Dan Harmon, creator of Community, is standing on a stage asking people to please pay attention.
Yahoo has brought him to Austin to record a live episode of his podcast, Harmontown, which in turn will promote the unlikely sixth season of Community, which Yahoo funded and will premiere Tuesday. The underdog company has picked up the bar tab at the event space it rented, and the result is a constant murmur from the increasingly buzzed crowd. Harmon has fans here, but they have trouble focusing on what's in front of them, and as the night goes on, they stream out until only the hardcore faithful remain. It's the story of Community's first five seasons, played out in miniature over one night. Can we expect season six to be any different?
Surveying the room, which Yahoo has tastefully appointed with Community-themed decorations, Harmon is encouraged. Banners hanging overhead promote the Community College Dance that will follow Harmontown, at which a live band will play cover songs. "More money has been spent promoting Community in this room than in five years," he says. "And by that I mean two vinyl signs." It's all been a little surreal, he says. All this attention differs from his corporate parent, when he had become resigned to NBC's persistent neglect. "Yahoo has been a strange experience for anyone on this sad little show," he says. "A strange experience." His eyes brightened. "Yahoo's great."
It's been almost six years since an offbeat sitcom set at a community college premiered on NBC. With a pop culture obsessive like Harmon at the wheel, Community quickly evolved into a canvas for homage, parody, and satire — including frequent meta commentary on the sitcom format. As a result, it attracted the kind of TV-obsessed audience that's good at demanding shows stay on the air —particularly low-rated shows, which Community always was.
But it somehow limped along through three very good seasons before falling apart in the fourth. NBC fired Harmon for season four, but rehired him for five as it neared the magic number of 100 episodes that would allow it to be sold into syndication. But ratings continued to sink, and NBC finally pulled the plug last year. It was a crushing blow to the show's diehards, whose rallying cry for five years had been the half-joking "six seasons and a movie!"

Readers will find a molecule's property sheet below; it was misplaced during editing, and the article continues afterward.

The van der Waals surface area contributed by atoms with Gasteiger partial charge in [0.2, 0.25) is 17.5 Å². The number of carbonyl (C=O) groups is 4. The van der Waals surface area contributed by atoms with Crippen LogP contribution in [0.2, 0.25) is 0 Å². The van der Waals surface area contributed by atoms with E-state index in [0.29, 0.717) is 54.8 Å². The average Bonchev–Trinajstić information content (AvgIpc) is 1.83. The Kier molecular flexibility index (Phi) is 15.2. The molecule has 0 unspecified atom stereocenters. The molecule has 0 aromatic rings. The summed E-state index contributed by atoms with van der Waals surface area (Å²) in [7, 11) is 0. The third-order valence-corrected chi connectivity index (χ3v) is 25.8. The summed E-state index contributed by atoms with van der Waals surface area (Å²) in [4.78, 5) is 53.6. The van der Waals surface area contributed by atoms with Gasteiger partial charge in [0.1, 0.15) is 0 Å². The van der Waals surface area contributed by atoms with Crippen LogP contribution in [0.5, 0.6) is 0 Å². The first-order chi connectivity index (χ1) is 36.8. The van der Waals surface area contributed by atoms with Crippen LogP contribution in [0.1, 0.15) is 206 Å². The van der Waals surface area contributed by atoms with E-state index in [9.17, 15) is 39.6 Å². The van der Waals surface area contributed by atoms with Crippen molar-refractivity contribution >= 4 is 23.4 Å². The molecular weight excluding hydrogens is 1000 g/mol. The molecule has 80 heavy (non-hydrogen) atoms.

Enter Yahoo, in search of fresh content to boost its nascent efforts in premium video. (The company's most significant move until now has either been hiring Katie Couric or licensing the Saturday Night Live back catalog.) Funding Community signals that Yahoo intends to enter the crowded space occupied by Netflix, Hulu, Amazon, and others. Unlike those companies, though, Yahoo will require no paid subscription: Community will be funded through advertising, including an extensive product-placement deal with Honda. ("We say Honda a lot," one of the show's stars, Joel McHale, would tell us the next day at a panel.)
I'm rooting for Community. I was one of those TV obsessives who thrilled to the show's deconstruction of the culture around it. A first-season episode about a paintball tournament sent up any number of action-movie clichés, another episode used Dungeons and Dragons to talk movingly about bullying. And in its best episode, "Remedial Chaos Theory," the show explores alternate realities over 22 hilarious minutes that will forever expand your idea of what a sitcom can be.
Unfortunately, as a promotion for Community, the live episode of Harmontown turns out to be terrible. Harmontown is one of those shambolic, off-the-top-of-our-heads type of celebrity-man podcasts where the entire show is about how terrible it is. Harmon is self-effacing, but never self-effacing enough, and his co-hosts can do little but watch as he free-associates for hours at a time. At one point, he freestyles a lengthy rap about (his words) "fucking your mom," and it's not even his worst musical performance of the evening.